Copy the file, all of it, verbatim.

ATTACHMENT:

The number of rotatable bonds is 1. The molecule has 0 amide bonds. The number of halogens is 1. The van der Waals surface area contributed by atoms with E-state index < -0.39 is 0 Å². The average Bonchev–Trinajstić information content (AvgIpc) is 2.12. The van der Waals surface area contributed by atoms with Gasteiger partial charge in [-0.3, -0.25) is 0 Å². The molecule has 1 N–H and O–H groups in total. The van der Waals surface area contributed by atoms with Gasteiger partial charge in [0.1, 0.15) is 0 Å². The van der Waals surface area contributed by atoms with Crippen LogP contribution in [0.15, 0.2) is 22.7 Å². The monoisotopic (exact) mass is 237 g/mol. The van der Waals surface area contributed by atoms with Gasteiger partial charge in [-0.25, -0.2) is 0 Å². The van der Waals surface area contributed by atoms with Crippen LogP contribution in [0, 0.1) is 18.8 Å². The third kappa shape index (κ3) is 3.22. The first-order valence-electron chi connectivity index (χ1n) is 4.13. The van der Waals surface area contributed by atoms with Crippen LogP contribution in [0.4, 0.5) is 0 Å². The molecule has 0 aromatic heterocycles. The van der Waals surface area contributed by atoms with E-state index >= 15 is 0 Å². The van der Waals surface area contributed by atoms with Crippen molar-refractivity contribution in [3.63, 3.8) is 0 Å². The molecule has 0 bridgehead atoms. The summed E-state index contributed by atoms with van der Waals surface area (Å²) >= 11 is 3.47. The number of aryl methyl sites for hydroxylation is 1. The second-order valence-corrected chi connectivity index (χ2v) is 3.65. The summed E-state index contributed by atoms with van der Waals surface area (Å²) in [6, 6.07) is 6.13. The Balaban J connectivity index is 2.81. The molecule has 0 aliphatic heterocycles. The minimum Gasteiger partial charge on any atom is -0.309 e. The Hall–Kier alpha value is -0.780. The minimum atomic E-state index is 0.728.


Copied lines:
The number of rotatable bonds is 1. The molecule has 0 amide bonds. The number of halogens is 1. The van der Waals surface area contributed by atoms with E-state index < -0.39 is 0 Å². The average Bonchev–Trinajstić information content (AvgIpc) is 2.12. The van der Waals surface area contributed by atoms with Gasteiger partial charge in [-0.3, -0.25) is 0 Å². The molecule has 1 N–H and O–H groups in total. The van der Waals surface area contributed by atoms with Gasteiger partial charge in [0.1, 0.15) is 0 Å². The van der Waals surface area contributed by atoms with Crippen LogP contribution in [0.15, 0.2) is 22.7 Å². The monoisotopic (exact) mass is 237 g/mol. The van der Waals surface area contributed by atoms with Gasteiger partial charge in [-0.25, -0.2) is 0 Å². The van der Waals surface area contributed by atoms with Crippen LogP contribution in [0, 0.1) is 18.8 Å². The third kappa shape index (κ3) is 3.22. The first-order valence-electron chi connectivity index (χ1n) is 4.13. The van der Waals surface area contributed by atoms with Crippen LogP contribution in [0.4, 0.5) is 0 Å². The molecule has 0 aromatic heterocycles. The van der Waals surface area contributed by atoms with E-state index >= 15 is 0 Å². The van der Waals surface area contributed by atoms with Crippen molar-refractivity contribution in [3.63, 3.8) is 0 Å². The molecule has 0 bridgehead atoms. The summed E-state index contributed by atoms with van der Waals surface area (Å²) >= 11 is 3.47. The number of aryl methyl sites for hydroxylation is 1. The second-order valence-corrected chi connectivity index (χ2v) is 3.65. The summed E-state index contributed by atoms with van der Waals surface area (Å²) in [6, 6.07) is 6.13. The Balaban J connectivity index is 2.81. The molecule has 0 aliphatic heterocycles. The minimum Gasteiger partial charge on any atom is -0.309 e. The Hall–Kier alpha value is -0.780. The minimum atomic E-state index is 0.728.